Retail Fulfillment: The Costs To Be Free
By Bruce Baring
The 2017 peak retail season surpassed most predictions, but as expected, ecommerce continued to increase its share of overall sales. Taking a look at some of the numbers should be a real eye-opener for supply chain professionals getting ready for next year. Here’s a peek at peak 2017…
- On Black Friday, merchants using the ecommerce platform Shopify processed over $1 million per minute peak, compared to $500,000 per minute in 2016 (1)
- According to Adobe Digital Insights, the average online order value increased by 3.2% from 2016, averaging $132 (2)
- According to the National Retail Federation (NRF), holiday sales during November/December were up 5.5% from 2016, totaling $691.9 billion – exceeding the NRF’s forecast of between $678.75 - $682 billion (3)
- Online and non-store sales were up 11.5% from 2016, according to NRF (3)
- $2.87 billion was spent online on Thanksgiving, up 18.3% from 2016 according to Adobe Analytics data. $33.26 billion was spent online between November 1-23, a 17.9% increase from 2016 (4)
As ecommerce continues to grow, it’s apparent that free shipping is a key motivator for online shoppers…
- 93% of online buyers buy more if free shipping options are available, whereas just 58% add more items to their cart to qualify for free shipping (5)
- 9/10 consumers say free shipping is the top most incentive to shop online more, and orders with free shipping average around 30% higher in value (5)
- 61% of consumers are somewhat likely to cancel a purchase if free shipping isn’t offered (5)
- More than 50% of orders from 30 of the biggest ecommerce merchants shipped free of charge (5)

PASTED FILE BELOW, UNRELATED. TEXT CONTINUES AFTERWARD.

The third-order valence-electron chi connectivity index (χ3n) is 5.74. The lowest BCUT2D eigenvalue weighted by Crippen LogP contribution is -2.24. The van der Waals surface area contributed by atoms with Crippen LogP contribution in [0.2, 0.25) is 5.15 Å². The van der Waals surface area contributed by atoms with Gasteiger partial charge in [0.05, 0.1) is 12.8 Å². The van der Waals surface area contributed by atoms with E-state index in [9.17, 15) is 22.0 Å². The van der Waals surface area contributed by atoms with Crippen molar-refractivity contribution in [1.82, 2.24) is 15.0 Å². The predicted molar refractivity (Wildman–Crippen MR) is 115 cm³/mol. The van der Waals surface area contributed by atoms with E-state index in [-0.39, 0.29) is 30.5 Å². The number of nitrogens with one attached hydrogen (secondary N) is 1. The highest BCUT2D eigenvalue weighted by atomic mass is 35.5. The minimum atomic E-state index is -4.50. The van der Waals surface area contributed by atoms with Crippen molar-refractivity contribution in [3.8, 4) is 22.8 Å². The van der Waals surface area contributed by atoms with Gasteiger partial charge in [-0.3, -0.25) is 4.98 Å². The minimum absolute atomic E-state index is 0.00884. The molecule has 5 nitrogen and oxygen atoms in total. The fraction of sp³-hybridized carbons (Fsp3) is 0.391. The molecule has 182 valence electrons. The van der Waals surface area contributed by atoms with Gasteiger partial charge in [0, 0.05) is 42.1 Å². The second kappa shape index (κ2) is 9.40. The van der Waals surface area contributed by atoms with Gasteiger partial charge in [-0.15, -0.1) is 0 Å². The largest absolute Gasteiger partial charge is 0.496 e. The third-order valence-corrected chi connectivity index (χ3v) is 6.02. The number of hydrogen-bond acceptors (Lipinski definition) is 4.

- 78% of Amazon Prime Customers signed up because of free shipping (5)
With free shipping having such a major impact on customers’ buying decisions, retailers must provide this service in order to stay competitive. More importantly, as the saying goes, “nothing is free”, they’re going to need to develop operational efficiencies to absorb the costs. Some estimates show free shipping costs retailers approximately $3-$7 dollars on every item shipped (6).
In addition to shipping costs, returns also eat into the profits of ecommerce distributors. Customers who buy online expect easy, free returns. I’ve seen estimates that items returned in-store cost as little as $3 to process and are available for resale within a day, but items shipped back to a distribution center or 3PL cost twice as much to process and take at least 4 days before they’re available for resale (7).
What can businesses do to keep up with customer expectations for free shipping and easy returns, while keeping prices competitive? The answer is a well-designed distribution operation and reverse logistic network. We’ll talk about reverse logistics more in my next blog.